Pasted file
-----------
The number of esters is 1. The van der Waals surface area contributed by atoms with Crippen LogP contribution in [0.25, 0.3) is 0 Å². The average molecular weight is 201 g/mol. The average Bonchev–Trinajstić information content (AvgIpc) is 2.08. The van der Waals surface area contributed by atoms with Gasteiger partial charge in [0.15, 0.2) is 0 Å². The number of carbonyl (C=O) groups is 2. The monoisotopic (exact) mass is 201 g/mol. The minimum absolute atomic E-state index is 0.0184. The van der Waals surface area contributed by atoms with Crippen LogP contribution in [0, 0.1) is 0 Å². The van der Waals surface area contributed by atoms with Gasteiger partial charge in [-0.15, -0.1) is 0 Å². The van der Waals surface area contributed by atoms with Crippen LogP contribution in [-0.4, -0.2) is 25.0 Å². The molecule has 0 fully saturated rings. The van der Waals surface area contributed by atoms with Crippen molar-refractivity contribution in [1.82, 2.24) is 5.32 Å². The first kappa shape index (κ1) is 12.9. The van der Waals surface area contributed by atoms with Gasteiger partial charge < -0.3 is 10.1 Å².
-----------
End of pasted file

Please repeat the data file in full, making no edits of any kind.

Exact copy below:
The number of esters is 1. The van der Waals surface area contributed by atoms with Crippen LogP contribution in [0.25, 0.3) is 0 Å². The average molecular weight is 201 g/mol. The average Bonchev–Trinajstić information content (AvgIpc) is 2.08. The van der Waals surface area contributed by atoms with Gasteiger partial charge in [0.15, 0.2) is 0 Å². The number of carbonyl (C=O) groups is 2. The monoisotopic (exact) mass is 201 g/mol. The minimum absolute atomic E-state index is 0.0184. The van der Waals surface area contributed by atoms with Crippen LogP contribution in [0, 0.1) is 0 Å². The van der Waals surface area contributed by atoms with Gasteiger partial charge in [-0.15, -0.1) is 0 Å². The van der Waals surface area contributed by atoms with Crippen LogP contribution in [-0.4, -0.2) is 25.0 Å². The molecule has 0 fully saturated rings. The van der Waals surface area contributed by atoms with Crippen molar-refractivity contribution in [1.82, 2.24) is 5.32 Å². The first kappa shape index (κ1) is 12.9. The van der Waals surface area contributed by atoms with Gasteiger partial charge < -0.3 is 10.1 Å².